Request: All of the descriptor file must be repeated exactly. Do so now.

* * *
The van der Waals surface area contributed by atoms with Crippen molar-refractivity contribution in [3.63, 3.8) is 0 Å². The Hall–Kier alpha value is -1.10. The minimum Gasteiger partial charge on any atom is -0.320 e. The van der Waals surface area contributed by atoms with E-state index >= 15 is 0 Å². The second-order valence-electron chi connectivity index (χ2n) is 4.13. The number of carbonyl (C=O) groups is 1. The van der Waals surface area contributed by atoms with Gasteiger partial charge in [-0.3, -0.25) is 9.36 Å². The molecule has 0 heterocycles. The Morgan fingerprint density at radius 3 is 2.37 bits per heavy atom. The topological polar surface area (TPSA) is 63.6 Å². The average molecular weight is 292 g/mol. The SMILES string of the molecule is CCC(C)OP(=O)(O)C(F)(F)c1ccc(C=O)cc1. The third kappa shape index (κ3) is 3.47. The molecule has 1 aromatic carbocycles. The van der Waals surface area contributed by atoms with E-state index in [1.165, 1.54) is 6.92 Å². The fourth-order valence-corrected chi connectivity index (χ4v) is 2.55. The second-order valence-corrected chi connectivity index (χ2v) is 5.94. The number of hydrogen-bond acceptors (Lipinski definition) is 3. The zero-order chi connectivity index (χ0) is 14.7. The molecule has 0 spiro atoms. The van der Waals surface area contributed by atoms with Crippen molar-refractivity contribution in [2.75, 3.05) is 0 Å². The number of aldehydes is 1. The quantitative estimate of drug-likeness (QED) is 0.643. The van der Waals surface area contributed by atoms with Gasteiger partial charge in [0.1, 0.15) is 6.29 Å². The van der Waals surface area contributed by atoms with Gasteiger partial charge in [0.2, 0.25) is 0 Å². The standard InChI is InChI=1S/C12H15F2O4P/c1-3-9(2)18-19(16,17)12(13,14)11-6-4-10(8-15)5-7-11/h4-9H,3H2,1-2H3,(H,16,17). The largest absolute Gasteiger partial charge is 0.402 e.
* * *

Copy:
The van der Waals surface area contributed by atoms with Crippen molar-refractivity contribution in [3.63, 3.8) is 0 Å². The Hall–Kier alpha value is -1.10. The minimum Gasteiger partial charge on any atom is -0.320 e. The van der Waals surface area contributed by atoms with E-state index >= 15 is 0 Å². The second-order valence-electron chi connectivity index (χ2n) is 4.13. The number of carbonyl (C=O) groups is 1. The van der Waals surface area contributed by atoms with Gasteiger partial charge in [-0.3, -0.25) is 9.36 Å². The molecule has 0 heterocycles. The Morgan fingerprint density at radius 3 is 2.37 bits per heavy atom. The topological polar surface area (TPSA) is 63.6 Å². The average molecular weight is 292 g/mol. The SMILES string of the molecule is CCC(C)OP(=O)(O)C(F)(F)c1ccc(C=O)cc1. The third kappa shape index (κ3) is 3.47. The molecule has 1 aromatic carbocycles. The van der Waals surface area contributed by atoms with E-state index in [1.165, 1.54) is 6.92 Å². The fourth-order valence-corrected chi connectivity index (χ4v) is 2.55. The second-order valence-corrected chi connectivity index (χ2v) is 5.94. The number of hydrogen-bond acceptors (Lipinski definition) is 3. The zero-order chi connectivity index (χ0) is 14.7. The molecule has 0 spiro atoms. The van der Waals surface area contributed by atoms with Crippen molar-refractivity contribution in [2.75, 3.05) is 0 Å². The number of aldehydes is 1. The quantitative estimate of drug-likeness (QED) is 0.643. The van der Waals surface area contributed by atoms with Gasteiger partial charge in [0.1, 0.15) is 6.29 Å². The van der Waals surface area contributed by atoms with Gasteiger partial charge in [0.2, 0.25) is 0 Å². The standard InChI is InChI=1S/C12H15F2O4P/c1-3-9(2)18-19(16,17)12(13,14)11-6-4-10(8-15)5-7-11/h4-9H,3H2,1-2H3,(H,16,17). The largest absolute Gasteiger partial charge is 0.402 e.